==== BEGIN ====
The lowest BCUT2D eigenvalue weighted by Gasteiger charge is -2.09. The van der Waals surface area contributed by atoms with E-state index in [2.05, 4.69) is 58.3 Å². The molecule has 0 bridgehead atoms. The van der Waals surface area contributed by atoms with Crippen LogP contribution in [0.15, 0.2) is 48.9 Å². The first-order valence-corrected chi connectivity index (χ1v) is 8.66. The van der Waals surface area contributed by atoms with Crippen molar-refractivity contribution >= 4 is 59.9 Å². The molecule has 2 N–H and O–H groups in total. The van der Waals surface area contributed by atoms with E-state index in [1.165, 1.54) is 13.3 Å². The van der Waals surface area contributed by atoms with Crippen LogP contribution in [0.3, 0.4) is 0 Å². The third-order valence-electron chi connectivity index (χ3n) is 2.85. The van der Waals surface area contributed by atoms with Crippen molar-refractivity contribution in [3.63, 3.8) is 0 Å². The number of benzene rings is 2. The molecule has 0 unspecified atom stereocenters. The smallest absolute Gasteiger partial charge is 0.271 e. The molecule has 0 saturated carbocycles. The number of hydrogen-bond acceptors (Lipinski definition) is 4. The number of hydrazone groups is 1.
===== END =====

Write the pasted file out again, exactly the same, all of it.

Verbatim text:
The lowest BCUT2D eigenvalue weighted by Gasteiger charge is -2.09. The van der Waals surface area contributed by atoms with E-state index in [2.05, 4.69) is 58.3 Å². The molecule has 0 bridgehead atoms. The van der Waals surface area contributed by atoms with Crippen LogP contribution in [0.15, 0.2) is 48.9 Å². The first-order valence-corrected chi connectivity index (χ1v) is 8.66. The van der Waals surface area contributed by atoms with Crippen molar-refractivity contribution >= 4 is 59.9 Å². The molecule has 2 N–H and O–H groups in total. The van der Waals surface area contributed by atoms with E-state index in [1.165, 1.54) is 13.3 Å². The van der Waals surface area contributed by atoms with Crippen LogP contribution in [0.3, 0.4) is 0 Å². The third-order valence-electron chi connectivity index (χ3n) is 2.85. The van der Waals surface area contributed by atoms with Crippen molar-refractivity contribution in [3.63, 3.8) is 0 Å². The number of benzene rings is 2. The molecule has 0 unspecified atom stereocenters. The smallest absolute Gasteiger partial charge is 0.271 e. The molecule has 0 saturated carbocycles. The number of hydrogen-bond acceptors (Lipinski definition) is 4. The number of hydrazone groups is 1.